The 28th of Jon Turney’s weekly selection (introduced HERE) is a bittersweet Art Pepper ballad that epitomises his last years.
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From the rich clutch of recordings that preserve Art Pepper’s glorious late style this studio session grabbed me first, and has never let go.
The band were hot. Pianist Stanley Cowell (see last week’s track), master bassist Cecil McBee and Roy Haynes on drums had cut a trio recording a couple of days before, then stayed on for this session. You can tell it’s the same set-up from McBee’s unusual, growling bass sound, which carries over from the trio set.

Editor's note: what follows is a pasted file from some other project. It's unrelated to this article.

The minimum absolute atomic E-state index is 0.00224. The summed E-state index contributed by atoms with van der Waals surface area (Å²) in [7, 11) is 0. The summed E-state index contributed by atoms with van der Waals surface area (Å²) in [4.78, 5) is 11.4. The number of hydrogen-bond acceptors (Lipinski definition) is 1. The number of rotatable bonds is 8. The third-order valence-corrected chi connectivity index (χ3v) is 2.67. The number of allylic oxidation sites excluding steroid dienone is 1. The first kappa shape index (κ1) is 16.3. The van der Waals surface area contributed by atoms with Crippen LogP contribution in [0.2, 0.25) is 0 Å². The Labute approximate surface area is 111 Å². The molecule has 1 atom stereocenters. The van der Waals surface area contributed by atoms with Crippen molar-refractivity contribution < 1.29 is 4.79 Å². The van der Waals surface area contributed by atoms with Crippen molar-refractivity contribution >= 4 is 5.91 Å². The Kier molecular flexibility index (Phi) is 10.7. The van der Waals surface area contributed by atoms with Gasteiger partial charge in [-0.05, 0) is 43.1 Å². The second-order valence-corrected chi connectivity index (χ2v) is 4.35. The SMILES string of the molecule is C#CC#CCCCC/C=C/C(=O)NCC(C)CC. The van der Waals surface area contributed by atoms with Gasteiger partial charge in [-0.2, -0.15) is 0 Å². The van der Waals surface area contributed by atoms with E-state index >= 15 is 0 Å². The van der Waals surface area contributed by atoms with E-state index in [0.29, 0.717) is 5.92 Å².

Pepper didn’t record with Haynes again: the man was such a great accompanist, you might wish he had. On this track, a ballad the saxophonist wrote for his estranged daughter, the drummer is perfect, doing almost nothing but just enough. Cowell – who dredged up the decades old tune, Laurie Pepper tells us, when Pepper had forgotten it – contributes a fine solo after Pepper’s long, bitter-sweet musing on the theme, then the saxophonist returns for an impassioned coda, when beauty turns into frantic, shrieking ugliness for a few moments of high emotional tension, before calm returns, just, before the ending.
The tune became a staple of Pepper’s live performances thereafter, generally riding the same emotional roller-coaster, but this first (re)-encounter captures a special moment.